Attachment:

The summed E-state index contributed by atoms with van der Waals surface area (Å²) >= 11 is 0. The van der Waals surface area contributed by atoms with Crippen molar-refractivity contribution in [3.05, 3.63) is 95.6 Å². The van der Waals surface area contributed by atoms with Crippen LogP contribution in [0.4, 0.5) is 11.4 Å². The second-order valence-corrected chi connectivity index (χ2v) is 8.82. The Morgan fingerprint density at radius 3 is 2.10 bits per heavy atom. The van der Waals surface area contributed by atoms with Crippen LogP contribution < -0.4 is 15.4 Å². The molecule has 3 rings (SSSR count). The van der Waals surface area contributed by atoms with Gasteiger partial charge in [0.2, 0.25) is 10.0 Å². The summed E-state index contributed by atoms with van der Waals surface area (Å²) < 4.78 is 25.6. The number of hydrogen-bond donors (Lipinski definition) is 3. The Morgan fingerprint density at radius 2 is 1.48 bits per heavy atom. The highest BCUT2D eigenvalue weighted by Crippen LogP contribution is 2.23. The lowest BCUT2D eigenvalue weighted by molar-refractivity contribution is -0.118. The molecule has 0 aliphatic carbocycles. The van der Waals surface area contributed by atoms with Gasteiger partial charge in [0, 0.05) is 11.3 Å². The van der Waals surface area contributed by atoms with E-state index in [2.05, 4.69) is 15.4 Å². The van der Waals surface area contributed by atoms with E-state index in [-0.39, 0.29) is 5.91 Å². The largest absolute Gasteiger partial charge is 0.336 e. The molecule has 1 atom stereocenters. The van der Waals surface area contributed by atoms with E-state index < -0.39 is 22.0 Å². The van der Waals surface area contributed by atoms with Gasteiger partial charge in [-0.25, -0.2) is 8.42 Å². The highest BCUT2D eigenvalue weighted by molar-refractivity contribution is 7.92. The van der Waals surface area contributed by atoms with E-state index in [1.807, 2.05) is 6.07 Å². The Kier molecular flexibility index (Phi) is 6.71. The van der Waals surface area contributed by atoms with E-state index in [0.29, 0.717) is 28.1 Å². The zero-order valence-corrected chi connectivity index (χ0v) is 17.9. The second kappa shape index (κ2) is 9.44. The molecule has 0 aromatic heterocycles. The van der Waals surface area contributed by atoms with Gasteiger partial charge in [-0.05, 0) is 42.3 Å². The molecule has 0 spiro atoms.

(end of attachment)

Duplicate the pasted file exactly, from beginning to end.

The summed E-state index contributed by atoms with van der Waals surface area (Å²) >= 11 is 0. The van der Waals surface area contributed by atoms with Crippen molar-refractivity contribution in [3.05, 3.63) is 95.6 Å². The van der Waals surface area contributed by atoms with Crippen LogP contribution in [0.4, 0.5) is 11.4 Å². The second-order valence-corrected chi connectivity index (χ2v) is 8.82. The Morgan fingerprint density at radius 3 is 2.10 bits per heavy atom. The van der Waals surface area contributed by atoms with Crippen LogP contribution < -0.4 is 15.4 Å². The molecule has 3 rings (SSSR count). The van der Waals surface area contributed by atoms with Gasteiger partial charge in [0.2, 0.25) is 10.0 Å². The summed E-state index contributed by atoms with van der Waals surface area (Å²) < 4.78 is 25.6. The number of hydrogen-bond donors (Lipinski definition) is 3. The Morgan fingerprint density at radius 2 is 1.48 bits per heavy atom. The highest BCUT2D eigenvalue weighted by Crippen LogP contribution is 2.23. The lowest BCUT2D eigenvalue weighted by molar-refractivity contribution is -0.118. The molecule has 0 aliphatic carbocycles. The van der Waals surface area contributed by atoms with Gasteiger partial charge in [0, 0.05) is 11.3 Å². The van der Waals surface area contributed by atoms with E-state index in [2.05, 4.69) is 15.4 Å². The van der Waals surface area contributed by atoms with E-state index in [-0.39, 0.29) is 5.91 Å². The largest absolute Gasteiger partial charge is 0.336 e. The molecule has 1 atom stereocenters. The van der Waals surface area contributed by atoms with E-state index < -0.39 is 22.0 Å². The van der Waals surface area contributed by atoms with Gasteiger partial charge in [-0.25, -0.2) is 8.42 Å². The highest BCUT2D eigenvalue weighted by molar-refractivity contribution is 7.92. The van der Waals surface area contributed by atoms with E-state index in [1.807, 2.05) is 6.07 Å². The Kier molecular flexibility index (Phi) is 6.71. The van der Waals surface area contributed by atoms with E-state index in [0.29, 0.717) is 28.1 Å². The zero-order valence-corrected chi connectivity index (χ0v) is 17.9. The second kappa shape index (κ2) is 9.44. The molecule has 0 aromatic heterocycles. The van der Waals surface area contributed by atoms with Gasteiger partial charge in [-0.05, 0) is 42.3 Å². The molecule has 0 spiro atoms.